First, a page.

It’s no secret petrol prices are at record highs and groceries are following in these unwelcome footsteps.
For most Canberrans who are already feeling the pinch at the bowser or the till, it’s a simple case of cutting back on life’s luxuries – eating out a little less, watching Netflix at home instead of going out to the movies or cutting back on holidays.
That’s not the case for the estimated 38,000 Canberrans who live below the poverty line, nor for the many more who are living paycheck to paycheck and are already being forced into making difficult decisions.
Like choosing whether to put food on the table or whether to fuel in the car. Or whether to pay rent that week or for healthcare.
ACT Council of Social Service (ACTCOSS) CEO Dr Emma Campbell said she’s heard heartbreaking stories of parents missing meals because they want food on the table for their children instead.
In Canberra, a city still heavily reliant on petrol vehicles for transportation, the sting is particularly acute for those who may have no option but to use their car to get themselves and their families around.
“Many people on low incomes are shift workers, which means public transport may not be an option,” Dr Campbell said.
It’s not just fuel prices either – which are a bit like the final nail in the coffin for many – but the fact that everything else is getting more expensive, too.
According to ACTCOSS’ cost of living report from August last year, ACT’s electricity prices have increased by almost 28 per cent, gas by 26 per cent, health by 18.6 per cent and housing by 16 per cent.
“If you’re spending all your money on essentials and the cost of essentials goes up, you’re stuck,” Dr Campbell stated.
Services delivering groceries and more to those struggling to get are also feeling the pinch, too.
Newly-minted Canberra Citizen of the Year and founder of HelpingACT Mohammed Ali said he and other volunteers have felt the pinch when purchasing groceries for those who require them in the community and when filling up the charity’s van.
A few months ago, the team could purchase a package of groceries for $50. Now, it’s costing them upwards of $90 for the same, or a similar shop – and that’s a meat-free package.
To Mr Ali it is clear there is an “underclass” of Canberrans and it’s currently a growing group, due to pandemic’s impacts on people’s lives.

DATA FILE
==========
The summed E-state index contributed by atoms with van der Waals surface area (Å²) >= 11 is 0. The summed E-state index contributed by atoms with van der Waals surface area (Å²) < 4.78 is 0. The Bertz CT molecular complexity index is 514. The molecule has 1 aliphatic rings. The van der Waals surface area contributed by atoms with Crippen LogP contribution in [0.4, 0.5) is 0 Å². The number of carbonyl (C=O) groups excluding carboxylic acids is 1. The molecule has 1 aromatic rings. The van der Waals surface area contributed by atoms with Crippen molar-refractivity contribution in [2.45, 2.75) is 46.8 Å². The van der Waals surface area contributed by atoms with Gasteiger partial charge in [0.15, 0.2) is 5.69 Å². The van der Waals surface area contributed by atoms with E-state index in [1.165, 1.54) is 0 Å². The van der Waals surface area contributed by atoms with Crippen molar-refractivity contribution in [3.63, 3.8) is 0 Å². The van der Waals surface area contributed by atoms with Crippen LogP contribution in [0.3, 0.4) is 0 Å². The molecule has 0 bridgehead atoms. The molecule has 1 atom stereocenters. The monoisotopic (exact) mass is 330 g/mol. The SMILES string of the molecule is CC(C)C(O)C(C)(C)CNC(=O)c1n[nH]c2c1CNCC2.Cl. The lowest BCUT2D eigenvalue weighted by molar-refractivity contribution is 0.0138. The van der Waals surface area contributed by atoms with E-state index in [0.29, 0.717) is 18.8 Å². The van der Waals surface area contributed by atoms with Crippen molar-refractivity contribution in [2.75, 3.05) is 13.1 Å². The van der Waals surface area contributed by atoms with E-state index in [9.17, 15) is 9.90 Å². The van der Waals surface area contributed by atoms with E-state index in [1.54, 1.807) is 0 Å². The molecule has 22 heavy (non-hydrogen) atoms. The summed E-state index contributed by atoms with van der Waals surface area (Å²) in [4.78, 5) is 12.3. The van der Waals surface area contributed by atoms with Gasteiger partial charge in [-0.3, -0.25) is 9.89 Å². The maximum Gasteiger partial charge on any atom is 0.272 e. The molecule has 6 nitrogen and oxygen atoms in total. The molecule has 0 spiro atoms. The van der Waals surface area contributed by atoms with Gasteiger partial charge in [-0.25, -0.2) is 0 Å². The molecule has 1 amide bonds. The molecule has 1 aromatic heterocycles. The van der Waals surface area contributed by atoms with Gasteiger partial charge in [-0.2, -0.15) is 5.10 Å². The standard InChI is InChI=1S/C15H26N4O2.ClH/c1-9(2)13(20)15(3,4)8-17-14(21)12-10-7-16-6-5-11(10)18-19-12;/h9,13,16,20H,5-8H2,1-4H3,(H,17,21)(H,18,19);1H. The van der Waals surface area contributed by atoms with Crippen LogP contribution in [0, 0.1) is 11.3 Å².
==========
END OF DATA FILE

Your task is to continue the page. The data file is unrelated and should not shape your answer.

“It’s not necessarily that both partners [in a family] are jobless … but still they are trying very hard to make ends meet,” Mr Ali explained.
Dr Campbell said the important thing to consider is just how many dominoes start to fall when a necessity like petrol becomes more expensive.
“You can see in that example there are two issues at play. One is that community services will experience an increase in demand because people’s lives are getting more expensive, and the other is that the organisations themselves are incurring much higher costs,” she explained.
Dr Campbell said a simple way the local government could step in would be slashing the costs of public transport, or even making it free, so people can be less reliant on their cars.
But for now, the ACT Government won’t be making any changes to the price of public transport as other jurisdictions, such as New Zealand, have indicated they will do.
Chief Minister Andrew Barr said yesterday he believed the ACT’s current prices to be “very competitive when compared with other cities’ and it wasn’t something on the government’s agenda in the short-term.
However, he flagged that the government would re-examine its range of concessions available to low-income households before its next budget. Dr Campbell welcomed initiatives such as rebates on drivers’ licences and car registration fees.
A Legislative Assembly inquiry into fuel prices in 2019 found the ACT Government has very few levers at its disposal regarding fuel prices.
Mr Barr said if the Federal Government was to step in and cut its fuel excise, for example, it needed to do something significant as “saving one to two cents a litre” would not really make a difference to people’s hip-pockets.
He also called on the government to support the transition to electric vehicles so the country would be better insulated from foreign oil price shocks.